13 Annual Math Science Conference
TBA February or March 2020
Registration will go live on the MBAMP home page October 2020
MBSP offers support to teachers of students in grades K-12
through a variety of events including:
- Summer Institutes, which usually focus on curriculum based around a field trip to a local site. The workshops usually take place over five days and include 10-20 teachers. The 2013 institute focused on implementing the Common Core math and English and Education and the Environment Initiativecurriculums in science classrooms at Elkhorn Slough Estuarine Reserve.
- One-day conference Feb 23, 2019
MBSP is interested in developing new activities and can offer recruitment of local teachers, course credit to teachers, and curriculum coaching and coordination by an experienced K-12 teacher (director Joyce Hill).
Because MBSP is part of UCSC, MBAMP invites UCSC researchers from all STEM departments to contribute to its activities.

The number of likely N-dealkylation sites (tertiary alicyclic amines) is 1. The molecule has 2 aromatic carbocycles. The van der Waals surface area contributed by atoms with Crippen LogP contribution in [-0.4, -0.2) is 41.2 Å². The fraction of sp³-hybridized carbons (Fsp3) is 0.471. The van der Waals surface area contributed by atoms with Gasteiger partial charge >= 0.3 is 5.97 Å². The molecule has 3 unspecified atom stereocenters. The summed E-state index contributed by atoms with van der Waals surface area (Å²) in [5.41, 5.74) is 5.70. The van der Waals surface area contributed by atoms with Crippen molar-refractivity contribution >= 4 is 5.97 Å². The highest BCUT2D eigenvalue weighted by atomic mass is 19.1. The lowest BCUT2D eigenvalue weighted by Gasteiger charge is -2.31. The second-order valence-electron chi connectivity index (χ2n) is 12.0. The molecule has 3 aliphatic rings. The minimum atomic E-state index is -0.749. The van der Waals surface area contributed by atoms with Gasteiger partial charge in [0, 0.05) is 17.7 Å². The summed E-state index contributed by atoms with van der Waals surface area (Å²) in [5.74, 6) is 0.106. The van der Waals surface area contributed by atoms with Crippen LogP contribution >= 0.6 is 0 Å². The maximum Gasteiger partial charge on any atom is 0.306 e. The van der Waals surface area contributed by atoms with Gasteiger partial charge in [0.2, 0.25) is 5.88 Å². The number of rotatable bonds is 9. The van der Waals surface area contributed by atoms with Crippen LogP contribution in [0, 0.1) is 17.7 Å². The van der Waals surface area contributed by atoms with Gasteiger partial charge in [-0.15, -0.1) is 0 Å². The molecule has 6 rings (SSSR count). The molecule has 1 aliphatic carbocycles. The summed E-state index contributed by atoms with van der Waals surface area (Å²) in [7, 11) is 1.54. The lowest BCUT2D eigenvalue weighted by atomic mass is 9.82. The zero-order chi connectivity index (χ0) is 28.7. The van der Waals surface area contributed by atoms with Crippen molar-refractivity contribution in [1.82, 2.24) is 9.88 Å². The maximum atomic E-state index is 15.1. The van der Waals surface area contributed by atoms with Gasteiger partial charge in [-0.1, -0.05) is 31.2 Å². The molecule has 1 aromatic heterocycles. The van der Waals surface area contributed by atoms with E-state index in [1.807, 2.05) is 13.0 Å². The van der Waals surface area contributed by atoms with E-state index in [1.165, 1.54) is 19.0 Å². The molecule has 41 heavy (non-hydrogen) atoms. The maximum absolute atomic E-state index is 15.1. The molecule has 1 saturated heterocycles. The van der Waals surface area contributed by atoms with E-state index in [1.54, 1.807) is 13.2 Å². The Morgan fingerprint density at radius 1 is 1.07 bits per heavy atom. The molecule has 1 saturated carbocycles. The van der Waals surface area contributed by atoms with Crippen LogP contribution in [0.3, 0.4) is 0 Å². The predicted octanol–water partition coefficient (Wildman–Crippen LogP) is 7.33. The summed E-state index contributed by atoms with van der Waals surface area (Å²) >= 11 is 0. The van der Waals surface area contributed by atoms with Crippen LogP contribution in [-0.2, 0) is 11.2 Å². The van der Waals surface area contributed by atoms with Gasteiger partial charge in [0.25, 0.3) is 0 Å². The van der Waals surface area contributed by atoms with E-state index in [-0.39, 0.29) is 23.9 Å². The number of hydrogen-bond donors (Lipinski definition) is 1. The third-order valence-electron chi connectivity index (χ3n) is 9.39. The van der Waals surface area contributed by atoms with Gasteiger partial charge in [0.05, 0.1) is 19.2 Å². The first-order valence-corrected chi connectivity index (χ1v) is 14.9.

Number of Teachers Served Annually: 6-20 teachers at summer institutes
How Researchers Can Contribute:
- Discuss your research in a seminar (~ 1 hour) at a Summer Institute workshop or conference. This seminar should use language suitable for a general public audience. At most events, teacher participants will then discuss how to apply the knowledge they gained with their students.
- Serve as an expert consultant to teachers at MBSP events.
- Provide a research experience for local science teachers in your lab. MBSP can recruit and screen teachers, and the teachers can serve as teacher-leaders for later MBSP events.
- Contract with MBSP for MBSP to develop K-12 curriculum based on your research.
- Help lead and support a new one-day conference, week-long Summer Institute workshop, or other program. A new Summer Institute may use the academy model, where teachers teach students in the morning and plan, analyze, and discuss their teaching in groups in the afternoon. MBSP is also interested in developing a program similar to its previous NSF-funded Language Arts in Science Education at Rural Schools (LASERS) program (1995-2001), which included a six-week summer school in which teacher-leaders worked with migrant students to model how science can be used as a way to develop academic English.